By Ed Huyck
By Melissa Wray
By Patrick Strait
By Jonathan McJunkin
By B Fresh Photography
By Ryan Siverson
By Kendra Sundvall
By Ed Huyck
Not long ago, a letter writer in film critic Roger Ebert's syndicated newspaper column complained about the filming of Annie Proulx's Pulitzer Prize-winning novel The Shipping News. Apparently, the star attached to the project, John Travolta, has demanded the film be shot in Maine rather than in Newfoundland, where Proulx set her story. Now, no one expects that a movie will be shot where it ostensibly takes place. But the cumulative effect of those details--Maine, John Travolta, filming--was disheartening to someone who battled through The Shipping News' initially baffling dialect to reach a bemused appreciation of what wine snobs would call its "terroir": the distinct flavor granted by the local dirt.
I say "dirt" rather than "soil" because Wyoming-based Proulx and like-minded British novelist Pat Barker write with it under their nails: They are portraitists of people who get muddy and bleed, people who cannot (will not?) wipe away these realities as they're supposed to. Proulx and Barker dig into the disturbed layers of economic class common to their home countries as well as anybody; they're most concerned with the violence done to and by those near the lowest strata. The two authors locate their books amid land that also bleeds and buries, that speaks the past through its scars and its indifference.
Both authors are just surfacing from sustained immersions in difficult histories: Barker, from her brilliant, brutal series about World War I, the Regeneration trilogy; Proulx, from her underappreciated (and equally brutal) saga of American cultural miscegenation and ethnic self-cleansing, Accordion Crimes. In comparison, their latest entries seem to reach for less and accomplish it. Barker proffers a smallish tale about a contemporary middle-class English family dealing with exes, stepchildren, and dying elders. And Proulx has calved 11 scruffy cowboy and -girl stories set in Wyoming for Close Range (Scribner).
Like the land it's based on, Proulx's collection at first appears as "empty ground" with smudges of "big sagebrush, rabbitbrush," per one story's introduction. The opening tale, "The Half-Skinned Steer," about an old hustler who thought he'd escaped Wyoming and its fatal heritage, ends abruptly, unsatisfyingly; you feel like the hustler's brother, who, after hearing a long wind-up of a ghost yarn, blurts, "That's it?" A restyled Western legend about a man-eating horse, "The Blood Bay," plays flat. And a truly gruesome, back-range story pitting seven screwed-down bachelor brothers against a brain-damaged, dick-flashing wild boy comes to a tidy, moralistic close right out of Zane Grey.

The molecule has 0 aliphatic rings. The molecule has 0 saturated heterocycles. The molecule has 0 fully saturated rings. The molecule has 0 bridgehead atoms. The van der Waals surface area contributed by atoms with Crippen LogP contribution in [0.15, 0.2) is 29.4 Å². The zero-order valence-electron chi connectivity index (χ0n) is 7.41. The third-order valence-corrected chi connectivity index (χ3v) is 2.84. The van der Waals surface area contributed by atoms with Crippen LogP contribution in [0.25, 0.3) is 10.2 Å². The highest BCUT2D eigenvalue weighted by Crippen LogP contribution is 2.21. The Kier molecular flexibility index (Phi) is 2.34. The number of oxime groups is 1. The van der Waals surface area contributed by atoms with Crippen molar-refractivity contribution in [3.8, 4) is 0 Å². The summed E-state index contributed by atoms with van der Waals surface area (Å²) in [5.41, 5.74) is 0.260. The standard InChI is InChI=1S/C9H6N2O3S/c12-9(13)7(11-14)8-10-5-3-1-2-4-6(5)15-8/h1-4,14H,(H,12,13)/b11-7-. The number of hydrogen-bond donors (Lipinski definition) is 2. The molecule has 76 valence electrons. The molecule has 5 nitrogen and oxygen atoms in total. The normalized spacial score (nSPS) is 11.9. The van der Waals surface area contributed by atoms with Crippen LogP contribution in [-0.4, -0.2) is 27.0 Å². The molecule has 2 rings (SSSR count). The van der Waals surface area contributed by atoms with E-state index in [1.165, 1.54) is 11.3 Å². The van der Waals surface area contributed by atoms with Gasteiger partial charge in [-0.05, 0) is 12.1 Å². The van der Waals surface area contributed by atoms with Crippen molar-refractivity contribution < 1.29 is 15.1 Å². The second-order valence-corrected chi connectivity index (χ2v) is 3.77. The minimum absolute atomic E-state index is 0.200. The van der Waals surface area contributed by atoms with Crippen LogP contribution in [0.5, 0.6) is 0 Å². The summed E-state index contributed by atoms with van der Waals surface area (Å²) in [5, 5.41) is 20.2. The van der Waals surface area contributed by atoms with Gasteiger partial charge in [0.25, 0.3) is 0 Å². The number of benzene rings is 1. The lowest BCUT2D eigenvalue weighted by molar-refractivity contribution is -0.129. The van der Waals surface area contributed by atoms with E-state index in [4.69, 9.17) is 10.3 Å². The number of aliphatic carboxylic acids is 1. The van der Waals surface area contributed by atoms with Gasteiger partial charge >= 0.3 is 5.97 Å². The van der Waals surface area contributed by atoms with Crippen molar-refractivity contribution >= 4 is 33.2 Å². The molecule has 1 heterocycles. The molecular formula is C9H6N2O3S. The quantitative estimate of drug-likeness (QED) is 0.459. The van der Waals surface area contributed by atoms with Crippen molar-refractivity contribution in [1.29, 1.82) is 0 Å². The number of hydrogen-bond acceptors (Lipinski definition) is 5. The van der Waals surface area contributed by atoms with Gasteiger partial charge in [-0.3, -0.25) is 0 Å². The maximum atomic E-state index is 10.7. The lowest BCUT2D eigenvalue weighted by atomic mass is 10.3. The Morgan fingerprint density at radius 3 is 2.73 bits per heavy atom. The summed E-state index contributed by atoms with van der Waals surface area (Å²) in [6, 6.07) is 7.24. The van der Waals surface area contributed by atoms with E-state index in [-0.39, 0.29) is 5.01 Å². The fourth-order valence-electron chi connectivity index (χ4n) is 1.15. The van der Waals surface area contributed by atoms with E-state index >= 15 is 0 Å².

The weight of these stories keeps piling up, though, as the profusion of life on and around this "empty" country--"intricate sky, flocks of small birds like packs of cards thrown up in the air"--becomes manifest. And those awkward writing decisions of Proulx's begin to look more natural, even sly. Close Range doesn't submerge itself in the lingo of its place as does the grammatically tortured Shipping News: The rangers and cowhands may drawl a bit here, but the narration retains the easy flow and sharp imagery of Accordion Crimes. Still, just as Proulx incorporates frontier fables historical and hysterical, she invites the yarn-spinning traditions of the West to influence her story shapes.
Not every sketch ends with the bald snap of a summary statement (sample: "Friend, it's easier than you think to yield up to the dark impulse"), but enough do to suggest a regional verbal tic--like replacing "of" with "a" in the cowboy way Proulx records ("Life is full a wonders."). The tag lines start to sound funny and real--something you'd say to try to corral the horribly inexplicable, which these stories detail in abundance. Proulx shows how the arid climate and economy take turns slapping these folk, and how the people batter each other, in exhaustion and fear and love. She shows how grace can arrive as unexpectedly as betrayal, sometimes within the same moment--as it does for the rodeo bull rider of "The Mud Below," killing himself a little with every exultant trip out the chute.
"The Half-Skinned Steer," picked by John Updike for Best American Short Stories of the Century, is clearly not the only Proulx tale hung on the theme of not getting out of Wyoming alive. The best version in Close Range has to be "The Bunchgrass Edge of the World," in which an abandoned John Deere tractor woos a lonely range girl and trips up her neglectful dad. Again and again, Proulx's people are pulled down by a historical backlog of bad choices--societal, familial, environmental--and again and again, they get up, laugh somehow, and tell a fantastical story about it. Not because anyone will learn from them--Christ, no. Just to get a bit of breathing room from the disaster. As one bruised lover thinks, in the surprising gay romance "Brokeback Mountain": "There was some open space between what he knew and what he tried to believe, but nothing could be done about it, and if you can't fix it you've got to stand it."
If Proulx's book turns out to be as rich as it is humble, Barker's, too, is far less simple than it looks. Since her debut with the novel Union Street, the 56-year-old Englishwoman has been known for acutely describing the bleak existence and self-consciousness of the U.K.'s working poor in novels with long memories. With the Regeneration series, she entwined the stories of an upper-class poet and an angry blue-collar bloke through their shared shell shock, homosexuality, and awareness of their status as fodder for an awesomely wasteful war machine. Another World (Farrar, Straus & Giroux) portrays a middle-class family living on the edge--a few blocks and a generation away--of a harder economic reality.
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